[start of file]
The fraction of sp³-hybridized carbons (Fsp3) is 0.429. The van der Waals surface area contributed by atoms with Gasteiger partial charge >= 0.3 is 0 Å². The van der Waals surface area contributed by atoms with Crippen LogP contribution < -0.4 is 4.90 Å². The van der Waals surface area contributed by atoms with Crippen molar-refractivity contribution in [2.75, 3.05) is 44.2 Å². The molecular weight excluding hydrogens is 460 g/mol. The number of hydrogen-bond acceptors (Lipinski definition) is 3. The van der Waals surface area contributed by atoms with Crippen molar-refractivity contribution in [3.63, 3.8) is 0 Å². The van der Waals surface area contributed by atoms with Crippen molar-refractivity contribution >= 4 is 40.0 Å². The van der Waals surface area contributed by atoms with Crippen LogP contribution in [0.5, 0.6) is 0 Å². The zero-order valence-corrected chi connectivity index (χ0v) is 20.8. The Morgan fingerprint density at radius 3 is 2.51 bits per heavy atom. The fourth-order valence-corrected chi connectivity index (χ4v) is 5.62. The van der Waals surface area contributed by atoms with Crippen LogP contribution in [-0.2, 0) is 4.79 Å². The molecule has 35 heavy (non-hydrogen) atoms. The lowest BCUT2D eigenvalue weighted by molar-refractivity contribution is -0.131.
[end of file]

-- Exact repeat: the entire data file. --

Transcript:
The fraction of sp³-hybridized carbons (Fsp3) is 0.429. The van der Waals surface area contributed by atoms with Gasteiger partial charge >= 0.3 is 0 Å². The van der Waals surface area contributed by atoms with Crippen LogP contribution < -0.4 is 4.90 Å². The van der Waals surface area contributed by atoms with Crippen molar-refractivity contribution in [2.75, 3.05) is 44.2 Å². The molecular weight excluding hydrogens is 460 g/mol. The number of hydrogen-bond acceptors (Lipinski definition) is 3. The van der Waals surface area contributed by atoms with Crippen molar-refractivity contribution in [3.63, 3.8) is 0 Å². The van der Waals surface area contributed by atoms with Crippen molar-refractivity contribution >= 4 is 40.0 Å². The van der Waals surface area contributed by atoms with Crippen LogP contribution in [0.5, 0.6) is 0 Å². The zero-order valence-corrected chi connectivity index (χ0v) is 20.8. The Morgan fingerprint density at radius 3 is 2.51 bits per heavy atom. The fourth-order valence-corrected chi connectivity index (χ4v) is 5.62. The van der Waals surface area contributed by atoms with Crippen LogP contribution in [-0.2, 0) is 4.79 Å². The molecule has 35 heavy (non-hydrogen) atoms. The lowest BCUT2D eigenvalue weighted by molar-refractivity contribution is -0.131.